In the wake of Ruth Bader Ginsberg’s death, John Oliver discusses the future of the Supreme Court, why the government doesn’t always represent the political leanings of the electorate, and how those issues will impact the next generation of Americans.
Can you remember the first time you saw yourself reflected back from a television screen or at the cinema?
It’s quite vivid in my memory as an awkward, hapless schoolboy, watching Gregory’s Girl at home in the mid-1980s. I was agog at not how achingly funny it was, from almost the first frame to the last, but also how true to life it felt to the harsh realities of teenage years when almost everything feels like a total mystery.
I’ve been thinking a lot about Gregory’s Girl recently, partly because it is 40 years old next year. It is undoubtedly a touchstone for my generation, but is still seen as one of the greatest Scottish films of all-time. Director Bill Forsyth is revered as one of the nation’s leading filmmakers, not just for Gregory’s Girl, which was famously honoured in the opening ceremony for the London Olympics in 2012, but for his two other best-known movies, Local Hero and Comfort and Joy. All three comfortably fit into the category of comedy.
Yet 40 years on, the current crop of Scottish comics have had to go into battle to try to secure official recognition for their art form for the first time and a share of the £107m lifeline funding to secure the future of arts and culture north of the border. I’ve come across some bizarre scenarios, but the sight of Scottish stand-ups pleading for fair treatment from the government of a country of Billy Connolly, Frankie Boyle, Still Game, Chewin’ the Fat, Elaine C Smith and Karen Dunbar is right up there.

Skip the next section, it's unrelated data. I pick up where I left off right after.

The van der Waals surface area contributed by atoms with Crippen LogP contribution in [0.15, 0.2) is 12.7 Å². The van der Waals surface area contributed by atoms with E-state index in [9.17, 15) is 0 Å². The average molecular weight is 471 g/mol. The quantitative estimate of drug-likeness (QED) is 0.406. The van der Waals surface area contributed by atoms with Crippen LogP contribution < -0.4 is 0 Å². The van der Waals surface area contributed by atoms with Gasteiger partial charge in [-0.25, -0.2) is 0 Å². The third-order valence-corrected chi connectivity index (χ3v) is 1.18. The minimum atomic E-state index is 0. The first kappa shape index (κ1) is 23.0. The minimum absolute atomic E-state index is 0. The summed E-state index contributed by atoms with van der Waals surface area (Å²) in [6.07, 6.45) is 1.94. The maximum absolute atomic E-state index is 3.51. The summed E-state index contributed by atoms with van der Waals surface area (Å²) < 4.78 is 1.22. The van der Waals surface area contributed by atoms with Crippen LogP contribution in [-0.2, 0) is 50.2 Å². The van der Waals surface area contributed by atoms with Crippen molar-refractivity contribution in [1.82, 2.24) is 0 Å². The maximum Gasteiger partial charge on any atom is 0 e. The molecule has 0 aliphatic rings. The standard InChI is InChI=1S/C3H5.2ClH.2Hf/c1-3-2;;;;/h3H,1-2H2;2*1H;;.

Harry Secombe got my vote last week to be the representative act of the 1950s at Blackpool’s Palace Theatre.
Harry (1921-2001) fits the bill because his Palace appearances spanned ten years; three visits on variety bills, 1950-52, and a summer season in 1960, a year before the big Promenade venue closed.
For 50 years the Palace brought more stars to Blackpool than any other; eight acts per week, two shows nightly, changing weekly.
As the Fifties dawned a new generation of artists appeared on Palace bills. Several had emerged as entertainers in the armed forces including Max Bygraves, Dick Emery, Tony Hancock, Peter Sellers – and Harry Secombe. Continue reading
Steve Coogan’s comic creation Alan Partridge has landed his own Audible podcast, titled From The Oasthouse: The Alan Partridge Podcast.
Steve Coogan’s iconic comic creation Alan Partridge has landed his own Audible podcast, titled From The Oasthouse: The Alan Partridge Podcast.
The 18-part series comes out of Coogan’s Baby Cow Productions and will feature the fictional TV and radio presenter offering “audio vignettes” on his life.
The series will drop on Amazon’s audio app Audible on September 3.
“All national treasures have a podcast. With this series, I want to give my fans an intimate view of who I really am,” Partridge said of his new venture.